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(EDITORIAL from Korea Times on Oct. 11)

All News 09:18 October 11, 2021

Drastic emissions reduction
Time to step up efforts for carbon neutrality

The Moon Jae-in administration has drastically ramped up the country's greenhouse gas emissions reduction target for 2030 to 40 percent from 26.3 percent of levels emitted in 2018. The move is part of the country's commitment to achieving carbon neutrality by 2050.

On Friday, the government presented the higher reduction goal, or nationally determined contributions (NDC), during a meeting of the presidential committee on carbon neutrality and related ministries. It plans to announce the new target at the United Nations Climate Change Conference (COP26) scheduled for Oct. 31 to Nov. 12 in Glasgow, the U.K., after finalizing it in a Cabinet meeting this month. The administration will then seek to submit the enhanced figure to the U.N. in December.

We positively estimate the measure which reflects the Moon government's strong determination to cut greenhouse gas emissions that are producing global warming. The 40 percent target is higher than the minimum 35 percent set by the Carbon Neutrality Act passed by the National Assembly, Aug. 31.

The heightened goal calls for South Korea to reduce its greenhouse gas emissions from 727 million tons in 2018 to 436 tons by 2030. This means the country needs to cut a further 100 tons from its previous target of 536 tons. In other words, we have to curtail emissions by an annual average of 4.17 percent. It is an ambitious target to help fight climate change.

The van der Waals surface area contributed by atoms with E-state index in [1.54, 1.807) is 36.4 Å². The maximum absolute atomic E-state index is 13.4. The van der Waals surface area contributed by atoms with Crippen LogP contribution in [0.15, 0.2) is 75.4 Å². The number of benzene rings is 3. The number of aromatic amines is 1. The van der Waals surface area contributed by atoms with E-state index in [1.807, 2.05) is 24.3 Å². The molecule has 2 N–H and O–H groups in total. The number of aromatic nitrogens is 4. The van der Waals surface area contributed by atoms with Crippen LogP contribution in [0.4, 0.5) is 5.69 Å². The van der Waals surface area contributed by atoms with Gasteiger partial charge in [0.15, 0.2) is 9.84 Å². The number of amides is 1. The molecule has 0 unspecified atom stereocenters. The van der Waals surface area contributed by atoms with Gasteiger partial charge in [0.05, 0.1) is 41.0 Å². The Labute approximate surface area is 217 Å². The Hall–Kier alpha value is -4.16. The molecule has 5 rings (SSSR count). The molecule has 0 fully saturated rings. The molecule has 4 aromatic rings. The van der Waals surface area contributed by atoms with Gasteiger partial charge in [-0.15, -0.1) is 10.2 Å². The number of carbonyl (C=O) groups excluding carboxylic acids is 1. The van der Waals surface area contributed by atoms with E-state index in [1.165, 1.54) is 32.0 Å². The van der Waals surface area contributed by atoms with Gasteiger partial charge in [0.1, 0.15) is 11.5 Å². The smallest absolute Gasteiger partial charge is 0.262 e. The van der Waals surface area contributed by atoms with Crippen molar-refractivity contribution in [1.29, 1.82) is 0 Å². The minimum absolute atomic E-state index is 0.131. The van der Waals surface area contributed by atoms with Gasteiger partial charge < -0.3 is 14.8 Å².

Now the question is how to realize this goal in such a short period. Critics and industrialists argue that the expanded target is unfeasible. They point out that local industries are unable to meet the target, given their heavy reliance on manufacturing and low level of carbon reduction technology. They also raise concerns about some side-effects such as lower economic growth and job losses.

However, it is wrong to call for a cut in the reduction target. The business sector should be better prepared for the international trend of moving toward carton neutrality through stricter environmental regulations. The country cannot achieve sustainable growth if it remains a "climate villain." That's why environmental groups demand the target be raised to 50 percent so that Korea can do more to help limit the global temperature increase to 1.5 degrees Celsius from pre-industrial levels.

The government should step up cooperation with industries to meet the strengthened reduction goal. To that end, it needs to work out more concrete and comprehensive measures to decrease carbon emissions. It must significantly reduce thermal power generation using coal and other fossil fuels to speed up our energy transition to renewables, although it is inevitable to hike electricity rates. The administration should also consider introducing a carbon tax to cover costs for net zero. Most of all, it is urgent to build a national consensus on a stepped-up fight against climate change.

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